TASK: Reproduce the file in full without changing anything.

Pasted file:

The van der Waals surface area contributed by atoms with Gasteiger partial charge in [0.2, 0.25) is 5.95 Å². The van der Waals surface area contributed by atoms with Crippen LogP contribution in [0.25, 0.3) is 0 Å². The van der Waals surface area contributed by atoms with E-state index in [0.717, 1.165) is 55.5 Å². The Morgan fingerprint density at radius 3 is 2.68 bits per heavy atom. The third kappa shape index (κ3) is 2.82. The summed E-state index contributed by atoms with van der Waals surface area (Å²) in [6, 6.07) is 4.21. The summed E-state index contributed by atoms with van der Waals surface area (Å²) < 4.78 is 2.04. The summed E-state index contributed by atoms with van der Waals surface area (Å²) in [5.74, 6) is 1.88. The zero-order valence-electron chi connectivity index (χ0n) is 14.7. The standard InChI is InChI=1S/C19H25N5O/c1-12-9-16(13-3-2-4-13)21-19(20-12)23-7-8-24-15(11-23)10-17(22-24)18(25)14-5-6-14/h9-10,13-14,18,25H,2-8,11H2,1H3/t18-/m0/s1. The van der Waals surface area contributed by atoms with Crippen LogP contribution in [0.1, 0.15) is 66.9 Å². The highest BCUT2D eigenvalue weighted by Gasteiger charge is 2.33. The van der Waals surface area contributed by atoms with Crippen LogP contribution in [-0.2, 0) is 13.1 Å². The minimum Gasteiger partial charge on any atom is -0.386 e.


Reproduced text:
The van der Waals surface area contributed by atoms with Gasteiger partial charge in [0.2, 0.25) is 5.95 Å². The van der Waals surface area contributed by atoms with Crippen LogP contribution in [0.25, 0.3) is 0 Å². The van der Waals surface area contributed by atoms with E-state index in [0.717, 1.165) is 55.5 Å². The Morgan fingerprint density at radius 3 is 2.68 bits per heavy atom. The third kappa shape index (κ3) is 2.82. The summed E-state index contributed by atoms with van der Waals surface area (Å²) in [6, 6.07) is 4.21. The summed E-state index contributed by atoms with van der Waals surface area (Å²) < 4.78 is 2.04. The summed E-state index contributed by atoms with van der Waals surface area (Å²) in [5.74, 6) is 1.88. The zero-order valence-electron chi connectivity index (χ0n) is 14.7. The standard InChI is InChI=1S/C19H25N5O/c1-12-9-16(13-3-2-4-13)21-19(20-12)23-7-8-24-15(11-23)10-17(22-24)18(25)14-5-6-14/h9-10,13-14,18,25H,2-8,11H2,1H3/t18-/m0/s1. The van der Waals surface area contributed by atoms with Crippen LogP contribution in [0.1, 0.15) is 66.9 Å². The highest BCUT2D eigenvalue weighted by Gasteiger charge is 2.33. The van der Waals surface area contributed by atoms with Crippen LogP contribution in [-0.2, 0) is 13.1 Å². The minimum Gasteiger partial charge on any atom is -0.386 e.